Worried about how bankruptcy will affect your credit score? Maybe you have already filed for bankruptcy and are working on rebuilding your credit? Whatever your situation may be, rebuilding a credit score, especially after bankruptcy, can be difficult but not impossible. The following are some facts regarding how bankruptcy affects your credit score, how you can rebuild your credit after bankruptcy, and a few myths about bankruptcy that you should be aware of:
Filing for Bankruptcy
Here are simple steps to filing for bankruptcy:
- First, you should be aware that filing for bankruptcy is not actually SIMPLE, and sometimes, depending on your situation, there are other options worth considering. Make sure you sit down with an attorney to discuss your options and to talk about filing for bankruptcy before you go about refinancing your house, filing for bankruptcy, etc.
- Determine whether or not you qualify for chapter 7 bankruptcy; this is based on your income compared to other similarly sized families. If not, you can try chapter 13 “debt consolidation.”
- Decide if you are going to file for bankruptcy on your own or if you are going to discuss your situation with a lawyer.
- You will have to pay somewhere between $30-$50 dollars for mandatory credit counseling.
- Complete all the necessary paperwork; this is where help usually comes in handy.
- Next, in order to file a petition with the court you will need to submit all your paperwork along with your credit counseling certificate.
- Attend the meeting of creditors.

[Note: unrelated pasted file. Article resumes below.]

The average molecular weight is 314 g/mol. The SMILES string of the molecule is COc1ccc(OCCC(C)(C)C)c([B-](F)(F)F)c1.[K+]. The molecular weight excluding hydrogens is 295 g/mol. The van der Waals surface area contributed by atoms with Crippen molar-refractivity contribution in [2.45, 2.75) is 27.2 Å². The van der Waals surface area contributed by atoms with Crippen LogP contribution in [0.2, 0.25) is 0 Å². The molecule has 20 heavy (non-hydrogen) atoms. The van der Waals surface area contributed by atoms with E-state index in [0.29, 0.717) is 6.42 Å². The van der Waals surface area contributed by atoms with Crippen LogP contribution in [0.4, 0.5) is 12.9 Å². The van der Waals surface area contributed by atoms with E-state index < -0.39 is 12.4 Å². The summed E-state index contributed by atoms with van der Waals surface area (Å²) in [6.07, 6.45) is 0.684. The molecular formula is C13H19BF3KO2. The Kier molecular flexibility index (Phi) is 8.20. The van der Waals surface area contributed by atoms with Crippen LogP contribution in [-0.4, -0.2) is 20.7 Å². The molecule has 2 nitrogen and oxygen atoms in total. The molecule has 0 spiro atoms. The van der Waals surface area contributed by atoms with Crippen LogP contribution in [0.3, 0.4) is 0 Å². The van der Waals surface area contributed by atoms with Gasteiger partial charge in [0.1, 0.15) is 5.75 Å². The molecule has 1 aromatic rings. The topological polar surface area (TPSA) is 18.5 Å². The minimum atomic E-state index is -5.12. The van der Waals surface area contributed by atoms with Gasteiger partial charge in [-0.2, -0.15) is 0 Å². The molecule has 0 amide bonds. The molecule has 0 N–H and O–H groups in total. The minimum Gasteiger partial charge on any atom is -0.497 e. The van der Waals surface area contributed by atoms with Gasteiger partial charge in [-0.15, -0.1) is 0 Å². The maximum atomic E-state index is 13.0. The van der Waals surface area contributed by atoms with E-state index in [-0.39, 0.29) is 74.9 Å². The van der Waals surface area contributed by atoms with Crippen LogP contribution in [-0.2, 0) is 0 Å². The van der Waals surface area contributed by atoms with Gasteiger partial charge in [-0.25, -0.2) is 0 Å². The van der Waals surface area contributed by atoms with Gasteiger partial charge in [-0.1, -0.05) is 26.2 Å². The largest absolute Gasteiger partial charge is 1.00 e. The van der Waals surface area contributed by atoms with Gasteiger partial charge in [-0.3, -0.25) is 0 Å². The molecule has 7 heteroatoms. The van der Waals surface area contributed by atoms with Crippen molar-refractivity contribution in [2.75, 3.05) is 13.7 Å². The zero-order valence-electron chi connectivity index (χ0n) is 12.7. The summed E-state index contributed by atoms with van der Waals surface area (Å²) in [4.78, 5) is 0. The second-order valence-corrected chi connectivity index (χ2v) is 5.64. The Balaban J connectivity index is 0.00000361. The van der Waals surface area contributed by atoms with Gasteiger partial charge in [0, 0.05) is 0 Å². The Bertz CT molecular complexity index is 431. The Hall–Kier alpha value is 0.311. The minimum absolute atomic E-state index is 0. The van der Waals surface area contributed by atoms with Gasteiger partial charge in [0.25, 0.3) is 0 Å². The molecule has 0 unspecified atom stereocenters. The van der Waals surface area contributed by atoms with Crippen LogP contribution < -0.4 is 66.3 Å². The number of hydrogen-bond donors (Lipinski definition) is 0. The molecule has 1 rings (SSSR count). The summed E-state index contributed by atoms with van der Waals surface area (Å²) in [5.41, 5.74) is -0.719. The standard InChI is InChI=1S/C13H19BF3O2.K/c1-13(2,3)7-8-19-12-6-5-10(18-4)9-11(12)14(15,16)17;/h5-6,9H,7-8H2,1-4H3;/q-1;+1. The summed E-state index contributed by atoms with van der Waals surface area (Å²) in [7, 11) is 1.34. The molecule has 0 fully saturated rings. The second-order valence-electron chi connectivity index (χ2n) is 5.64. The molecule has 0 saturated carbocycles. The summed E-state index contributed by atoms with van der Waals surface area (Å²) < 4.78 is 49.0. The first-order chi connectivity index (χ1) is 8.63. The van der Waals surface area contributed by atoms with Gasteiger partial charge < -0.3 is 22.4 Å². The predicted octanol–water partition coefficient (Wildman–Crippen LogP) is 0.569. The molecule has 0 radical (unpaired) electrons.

- Within 45 days of the creditor’s meeting you will need to complete a post-filing personal financial management course. This usually costs about $30.
- Wait for approval.
- Begin rebuilding credit.
Dealing with Bankruptcy
According to dailyfinance.com “it’s important to realize that there is life after bankruptcy. And it doesn’t have to be a life where you’re treated like a financial outcast and banished to years of credit exile.” As long as you have a good post-bankruptcy plan/budget and you stick to it, then you can look at bankruptcy as a second chance. You can recover, it will take some time and some work but if you take advantage of the opportunity you can start anew.
How Bankruptcy Affects Your Credit Score
Bankruptcy will definitely affect your credit score, and not for the better. For the most part your credit score is based on where your credit stands and what information is on your credit report; one of the most difficult things to deal with is not knowing exactly how far your score will drop prior to filing.
Rebuilding Your Credit
According to credit.about.com “Bankruptcy remains on your credit report for up to 10 years, but it impacts your credit less as time passes and as you add positive information to your credit report.” It is possible to start rebuilding your credit score, even before your 10 years are over. In order to rebuild your score successfully, according to www.bankrate.com, you should keep a very close eye on your credit reports and credit scores. Watch out for any and all errors, along with missing or inaccurate information.
Dispelling Bankruptcy Myths
Here are some common bankruptcy myths:
- Bankruptcy will disqualify you from getting a mortgage for 10 years. (You can actually be in the middle of bankruptcy and get an FHA home loan).
- Getting a credit card will be impossible after filing for bankruptcy.
- You will only be approved for car applications with really high interest rates.
- Because bankruptcy remains on a credit report for 10 years it is impossible to establish good credit during that time.
If you are in debt but not quite to the point of bankruptcy, you can work on getting out of debt with these simple steps so that you don’t have to file for bankruptcy in the first place. However, if you do have to file, remember that it’s not impossible to recover. By patiently following these steps you can successfully regain a great credit score.